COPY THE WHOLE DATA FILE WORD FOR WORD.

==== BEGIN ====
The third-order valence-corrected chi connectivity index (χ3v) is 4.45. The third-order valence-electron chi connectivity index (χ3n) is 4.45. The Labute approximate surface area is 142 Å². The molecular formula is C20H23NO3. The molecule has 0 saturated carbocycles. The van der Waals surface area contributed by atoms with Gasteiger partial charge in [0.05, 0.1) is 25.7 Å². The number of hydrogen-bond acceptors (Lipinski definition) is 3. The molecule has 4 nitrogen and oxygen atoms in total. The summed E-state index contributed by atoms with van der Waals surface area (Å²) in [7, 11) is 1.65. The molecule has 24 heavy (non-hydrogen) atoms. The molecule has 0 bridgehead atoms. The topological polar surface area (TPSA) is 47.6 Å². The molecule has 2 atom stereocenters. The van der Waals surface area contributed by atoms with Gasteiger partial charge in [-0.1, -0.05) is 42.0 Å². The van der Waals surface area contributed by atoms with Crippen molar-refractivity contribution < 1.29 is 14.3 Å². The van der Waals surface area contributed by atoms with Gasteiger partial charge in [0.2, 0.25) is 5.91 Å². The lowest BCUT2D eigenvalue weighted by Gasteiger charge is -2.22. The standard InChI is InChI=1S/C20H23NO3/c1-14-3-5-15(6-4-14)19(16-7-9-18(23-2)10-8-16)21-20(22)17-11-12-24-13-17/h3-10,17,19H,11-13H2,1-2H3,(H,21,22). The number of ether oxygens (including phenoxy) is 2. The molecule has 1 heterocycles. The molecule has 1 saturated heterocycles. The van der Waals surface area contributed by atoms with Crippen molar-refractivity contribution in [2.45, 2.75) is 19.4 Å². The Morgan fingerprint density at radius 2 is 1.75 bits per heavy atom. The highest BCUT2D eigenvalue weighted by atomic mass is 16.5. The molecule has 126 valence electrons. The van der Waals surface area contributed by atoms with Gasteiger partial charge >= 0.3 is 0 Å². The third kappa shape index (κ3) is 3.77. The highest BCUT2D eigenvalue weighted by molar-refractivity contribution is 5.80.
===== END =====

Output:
The third-order valence-corrected chi connectivity index (χ3v) is 4.45. The third-order valence-electron chi connectivity index (χ3n) is 4.45. The Labute approximate surface area is 142 Å². The molecular formula is C20H23NO3. The molecule has 0 saturated carbocycles. The van der Waals surface area contributed by atoms with Gasteiger partial charge in [0.05, 0.1) is 25.7 Å². The number of hydrogen-bond acceptors (Lipinski definition) is 3. The molecule has 4 nitrogen and oxygen atoms in total. The summed E-state index contributed by atoms with van der Waals surface area (Å²) in [7, 11) is 1.65. The molecule has 24 heavy (non-hydrogen) atoms. The molecule has 0 bridgehead atoms. The topological polar surface area (TPSA) is 47.6 Å². The molecule has 2 atom stereocenters. The van der Waals surface area contributed by atoms with Gasteiger partial charge in [-0.1, -0.05) is 42.0 Å². The van der Waals surface area contributed by atoms with Crippen molar-refractivity contribution < 1.29 is 14.3 Å². The van der Waals surface area contributed by atoms with Gasteiger partial charge in [0.2, 0.25) is 5.91 Å². The lowest BCUT2D eigenvalue weighted by Gasteiger charge is -2.22. The standard InChI is InChI=1S/C20H23NO3/c1-14-3-5-15(6-4-14)19(16-7-9-18(23-2)10-8-16)21-20(22)17-11-12-24-13-17/h3-10,17,19H,11-13H2,1-2H3,(H,21,22). The number of ether oxygens (including phenoxy) is 2. The molecule has 1 heterocycles. The molecule has 1 saturated heterocycles. The van der Waals surface area contributed by atoms with Crippen molar-refractivity contribution in [2.45, 2.75) is 19.4 Å². The Morgan fingerprint density at radius 2 is 1.75 bits per heavy atom. The highest BCUT2D eigenvalue weighted by atomic mass is 16.5. The molecule has 126 valence electrons. The van der Waals surface area contributed by atoms with Gasteiger partial charge >= 0.3 is 0 Å². The third kappa shape index (κ3) is 3.77. The highest BCUT2D eigenvalue weighted by molar-refractivity contribution is 5.80.